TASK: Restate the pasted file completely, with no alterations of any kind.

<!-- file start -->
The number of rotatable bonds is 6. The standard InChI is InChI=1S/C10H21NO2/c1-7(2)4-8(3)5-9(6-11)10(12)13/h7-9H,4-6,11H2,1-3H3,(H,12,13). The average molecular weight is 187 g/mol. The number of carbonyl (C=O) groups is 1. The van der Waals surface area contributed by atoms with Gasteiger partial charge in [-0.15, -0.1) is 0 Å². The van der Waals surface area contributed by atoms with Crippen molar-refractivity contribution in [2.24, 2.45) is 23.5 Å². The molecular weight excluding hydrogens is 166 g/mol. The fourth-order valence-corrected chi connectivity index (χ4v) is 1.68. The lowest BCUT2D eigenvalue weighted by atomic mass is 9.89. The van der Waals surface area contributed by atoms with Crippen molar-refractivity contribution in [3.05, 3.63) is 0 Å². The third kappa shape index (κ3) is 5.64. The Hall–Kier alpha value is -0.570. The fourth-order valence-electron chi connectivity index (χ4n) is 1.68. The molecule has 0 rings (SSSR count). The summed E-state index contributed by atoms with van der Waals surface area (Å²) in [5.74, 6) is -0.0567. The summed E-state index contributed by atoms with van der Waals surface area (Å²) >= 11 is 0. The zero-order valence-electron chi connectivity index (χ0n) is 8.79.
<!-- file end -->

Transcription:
The number of rotatable bonds is 6. The standard InChI is InChI=1S/C10H21NO2/c1-7(2)4-8(3)5-9(6-11)10(12)13/h7-9H,4-6,11H2,1-3H3,(H,12,13). The average molecular weight is 187 g/mol. The number of carbonyl (C=O) groups is 1. The van der Waals surface area contributed by atoms with Gasteiger partial charge in [-0.15, -0.1) is 0 Å². The van der Waals surface area contributed by atoms with Crippen molar-refractivity contribution in [2.24, 2.45) is 23.5 Å². The molecular weight excluding hydrogens is 166 g/mol. The fourth-order valence-corrected chi connectivity index (χ4v) is 1.68. The lowest BCUT2D eigenvalue weighted by atomic mass is 9.89. The van der Waals surface area contributed by atoms with Crippen molar-refractivity contribution in [3.05, 3.63) is 0 Å². The third kappa shape index (κ3) is 5.64. The Hall–Kier alpha value is -0.570. The fourth-order valence-electron chi connectivity index (χ4n) is 1.68. The molecule has 0 rings (SSSR count). The summed E-state index contributed by atoms with van der Waals surface area (Å²) in [5.74, 6) is -0.0567. The summed E-state index contributed by atoms with van der Waals surface area (Å²) >= 11 is 0. The zero-order valence-electron chi connectivity index (χ0n) is 8.79.